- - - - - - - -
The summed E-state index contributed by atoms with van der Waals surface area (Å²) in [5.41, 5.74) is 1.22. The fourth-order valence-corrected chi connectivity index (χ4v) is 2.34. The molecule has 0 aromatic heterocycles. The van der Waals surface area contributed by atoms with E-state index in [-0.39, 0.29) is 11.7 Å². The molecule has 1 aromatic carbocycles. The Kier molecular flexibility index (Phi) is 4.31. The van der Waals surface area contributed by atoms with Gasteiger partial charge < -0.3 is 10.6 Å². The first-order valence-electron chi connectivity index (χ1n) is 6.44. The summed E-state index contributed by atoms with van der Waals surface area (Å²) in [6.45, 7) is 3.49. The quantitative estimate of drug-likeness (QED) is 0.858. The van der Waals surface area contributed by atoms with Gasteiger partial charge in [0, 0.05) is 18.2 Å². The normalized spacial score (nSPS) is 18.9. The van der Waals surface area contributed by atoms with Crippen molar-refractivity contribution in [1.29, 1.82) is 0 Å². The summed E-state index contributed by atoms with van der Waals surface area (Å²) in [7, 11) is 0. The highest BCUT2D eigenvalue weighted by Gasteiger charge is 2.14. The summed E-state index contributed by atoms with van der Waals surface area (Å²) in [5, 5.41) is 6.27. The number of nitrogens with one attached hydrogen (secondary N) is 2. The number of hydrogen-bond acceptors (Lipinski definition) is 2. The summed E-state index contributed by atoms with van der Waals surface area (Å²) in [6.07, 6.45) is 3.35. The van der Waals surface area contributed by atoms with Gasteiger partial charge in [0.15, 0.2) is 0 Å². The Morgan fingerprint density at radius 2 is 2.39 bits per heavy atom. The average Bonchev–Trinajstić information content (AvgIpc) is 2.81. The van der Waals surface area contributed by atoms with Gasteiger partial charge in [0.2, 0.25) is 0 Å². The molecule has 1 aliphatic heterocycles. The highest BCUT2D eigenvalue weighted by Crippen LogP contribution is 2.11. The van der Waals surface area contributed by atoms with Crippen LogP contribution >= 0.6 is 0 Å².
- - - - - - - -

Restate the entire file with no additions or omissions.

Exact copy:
The summed E-state index contributed by atoms with van der Waals surface area (Å²) in [5.41, 5.74) is 1.22. The fourth-order valence-corrected chi connectivity index (χ4v) is 2.34. The molecule has 0 aromatic heterocycles. The van der Waals surface area contributed by atoms with E-state index in [-0.39, 0.29) is 11.7 Å². The molecule has 1 aromatic carbocycles. The Kier molecular flexibility index (Phi) is 4.31. The van der Waals surface area contributed by atoms with Gasteiger partial charge < -0.3 is 10.6 Å². The first-order valence-electron chi connectivity index (χ1n) is 6.44. The summed E-state index contributed by atoms with van der Waals surface area (Å²) in [6.45, 7) is 3.49. The quantitative estimate of drug-likeness (QED) is 0.858. The van der Waals surface area contributed by atoms with Gasteiger partial charge in [0, 0.05) is 18.2 Å². The normalized spacial score (nSPS) is 18.9. The van der Waals surface area contributed by atoms with Crippen molar-refractivity contribution in [1.29, 1.82) is 0 Å². The summed E-state index contributed by atoms with van der Waals surface area (Å²) in [7, 11) is 0. The highest BCUT2D eigenvalue weighted by Gasteiger charge is 2.14. The summed E-state index contributed by atoms with van der Waals surface area (Å²) in [5, 5.41) is 6.27. The number of nitrogens with one attached hydrogen (secondary N) is 2. The number of hydrogen-bond acceptors (Lipinski definition) is 2. The summed E-state index contributed by atoms with van der Waals surface area (Å²) in [6.07, 6.45) is 3.35. The van der Waals surface area contributed by atoms with Gasteiger partial charge in [0.15, 0.2) is 0 Å². The Morgan fingerprint density at radius 2 is 2.39 bits per heavy atom. The average Bonchev–Trinajstić information content (AvgIpc) is 2.81. The van der Waals surface area contributed by atoms with Gasteiger partial charge in [0.2, 0.25) is 0 Å². The molecule has 1 aliphatic heterocycles. The highest BCUT2D eigenvalue weighted by Crippen LogP contribution is 2.11. The van der Waals surface area contributed by atoms with Crippen LogP contribution >= 0.6 is 0 Å².